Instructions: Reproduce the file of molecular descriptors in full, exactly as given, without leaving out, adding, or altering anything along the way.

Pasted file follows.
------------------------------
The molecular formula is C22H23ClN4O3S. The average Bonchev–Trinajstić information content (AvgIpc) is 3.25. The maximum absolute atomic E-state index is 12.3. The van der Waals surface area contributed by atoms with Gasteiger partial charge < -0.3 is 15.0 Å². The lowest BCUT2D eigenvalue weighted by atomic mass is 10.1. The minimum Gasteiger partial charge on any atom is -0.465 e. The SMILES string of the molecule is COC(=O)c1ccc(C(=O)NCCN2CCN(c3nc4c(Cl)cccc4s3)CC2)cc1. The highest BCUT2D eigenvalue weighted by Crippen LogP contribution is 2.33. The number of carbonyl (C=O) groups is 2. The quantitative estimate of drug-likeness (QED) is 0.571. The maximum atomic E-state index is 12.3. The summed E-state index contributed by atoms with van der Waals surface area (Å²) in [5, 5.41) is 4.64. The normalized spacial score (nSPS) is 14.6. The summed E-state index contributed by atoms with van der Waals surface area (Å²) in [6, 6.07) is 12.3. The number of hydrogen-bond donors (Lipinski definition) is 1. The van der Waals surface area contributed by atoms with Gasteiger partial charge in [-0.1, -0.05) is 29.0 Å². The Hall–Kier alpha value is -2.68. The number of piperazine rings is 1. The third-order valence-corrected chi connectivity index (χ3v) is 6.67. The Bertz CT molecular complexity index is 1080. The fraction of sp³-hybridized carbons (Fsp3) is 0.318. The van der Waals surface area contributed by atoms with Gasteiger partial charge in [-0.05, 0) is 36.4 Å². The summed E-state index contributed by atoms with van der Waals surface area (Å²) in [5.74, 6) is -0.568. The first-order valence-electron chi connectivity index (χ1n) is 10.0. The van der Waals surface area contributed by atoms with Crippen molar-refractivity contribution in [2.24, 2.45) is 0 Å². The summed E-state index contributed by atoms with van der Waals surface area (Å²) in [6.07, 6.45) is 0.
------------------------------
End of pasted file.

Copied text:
The molecular formula is C22H23ClN4O3S. The average Bonchev–Trinajstić information content (AvgIpc) is 3.25. The maximum absolute atomic E-state index is 12.3. The van der Waals surface area contributed by atoms with Gasteiger partial charge < -0.3 is 15.0 Å². The lowest BCUT2D eigenvalue weighted by atomic mass is 10.1. The minimum Gasteiger partial charge on any atom is -0.465 e. The SMILES string of the molecule is COC(=O)c1ccc(C(=O)NCCN2CCN(c3nc4c(Cl)cccc4s3)CC2)cc1. The highest BCUT2D eigenvalue weighted by Crippen LogP contribution is 2.33. The number of carbonyl (C=O) groups is 2. The quantitative estimate of drug-likeness (QED) is 0.571. The maximum atomic E-state index is 12.3. The summed E-state index contributed by atoms with van der Waals surface area (Å²) in [5, 5.41) is 4.64. The normalized spacial score (nSPS) is 14.6. The summed E-state index contributed by atoms with van der Waals surface area (Å²) in [6, 6.07) is 12.3. The number of hydrogen-bond donors (Lipinski definition) is 1. The van der Waals surface area contributed by atoms with Gasteiger partial charge in [-0.1, -0.05) is 29.0 Å². The Hall–Kier alpha value is -2.68. The number of piperazine rings is 1. The third-order valence-corrected chi connectivity index (χ3v) is 6.67. The Bertz CT molecular complexity index is 1080. The fraction of sp³-hybridized carbons (Fsp3) is 0.318. The van der Waals surface area contributed by atoms with Gasteiger partial charge in [-0.05, 0) is 36.4 Å². The summed E-state index contributed by atoms with van der Waals surface area (Å²) in [5.74, 6) is -0.568. The first-order valence-electron chi connectivity index (χ1n) is 10.0. The van der Waals surface area contributed by atoms with Crippen molar-refractivity contribution in [2.24, 2.45) is 0 Å². The summed E-state index contributed by atoms with van der Waals surface area (Å²) in [6.07, 6.45) is 0.